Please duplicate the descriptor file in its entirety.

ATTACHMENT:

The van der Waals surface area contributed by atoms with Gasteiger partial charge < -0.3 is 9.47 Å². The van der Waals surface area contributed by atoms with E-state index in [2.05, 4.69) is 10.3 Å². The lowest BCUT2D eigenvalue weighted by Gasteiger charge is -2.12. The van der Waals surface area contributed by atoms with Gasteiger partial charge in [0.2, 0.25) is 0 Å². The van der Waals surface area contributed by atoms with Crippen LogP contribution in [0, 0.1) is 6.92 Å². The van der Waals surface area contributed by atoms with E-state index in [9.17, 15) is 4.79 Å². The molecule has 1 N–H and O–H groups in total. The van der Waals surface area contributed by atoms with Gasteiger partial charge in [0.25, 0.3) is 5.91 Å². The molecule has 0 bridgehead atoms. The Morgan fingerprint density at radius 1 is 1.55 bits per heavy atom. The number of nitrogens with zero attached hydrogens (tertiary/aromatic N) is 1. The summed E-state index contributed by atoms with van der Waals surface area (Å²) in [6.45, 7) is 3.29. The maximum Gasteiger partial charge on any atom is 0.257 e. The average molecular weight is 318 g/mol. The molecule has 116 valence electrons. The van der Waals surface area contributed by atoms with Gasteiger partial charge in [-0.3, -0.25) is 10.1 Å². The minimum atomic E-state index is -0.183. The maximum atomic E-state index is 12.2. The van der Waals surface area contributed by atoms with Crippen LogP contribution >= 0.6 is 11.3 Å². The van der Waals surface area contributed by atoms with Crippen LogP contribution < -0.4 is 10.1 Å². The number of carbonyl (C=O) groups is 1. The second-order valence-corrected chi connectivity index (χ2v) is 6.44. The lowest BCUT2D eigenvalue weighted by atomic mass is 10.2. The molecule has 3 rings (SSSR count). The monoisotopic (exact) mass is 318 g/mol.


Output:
The van der Waals surface area contributed by atoms with Gasteiger partial charge < -0.3 is 9.47 Å². The van der Waals surface area contributed by atoms with E-state index in [2.05, 4.69) is 10.3 Å². The lowest BCUT2D eigenvalue weighted by Gasteiger charge is -2.12. The van der Waals surface area contributed by atoms with Gasteiger partial charge in [0.2, 0.25) is 0 Å². The van der Waals surface area contributed by atoms with Crippen LogP contribution in [0, 0.1) is 6.92 Å². The van der Waals surface area contributed by atoms with E-state index in [9.17, 15) is 4.79 Å². The molecule has 1 N–H and O–H groups in total. The van der Waals surface area contributed by atoms with Gasteiger partial charge in [0.25, 0.3) is 5.91 Å². The molecule has 0 bridgehead atoms. The Morgan fingerprint density at radius 1 is 1.55 bits per heavy atom. The number of nitrogens with zero attached hydrogens (tertiary/aromatic N) is 1. The summed E-state index contributed by atoms with van der Waals surface area (Å²) in [6.45, 7) is 3.29. The maximum Gasteiger partial charge on any atom is 0.257 e. The average molecular weight is 318 g/mol. The molecule has 116 valence electrons. The van der Waals surface area contributed by atoms with Gasteiger partial charge in [-0.3, -0.25) is 10.1 Å². The minimum atomic E-state index is -0.183. The maximum atomic E-state index is 12.2. The van der Waals surface area contributed by atoms with Crippen LogP contribution >= 0.6 is 11.3 Å². The van der Waals surface area contributed by atoms with Crippen LogP contribution < -0.4 is 10.1 Å². The number of carbonyl (C=O) groups is 1. The second-order valence-corrected chi connectivity index (χ2v) is 6.44. The lowest BCUT2D eigenvalue weighted by atomic mass is 10.2. The molecule has 3 rings (SSSR count). The monoisotopic (exact) mass is 318 g/mol.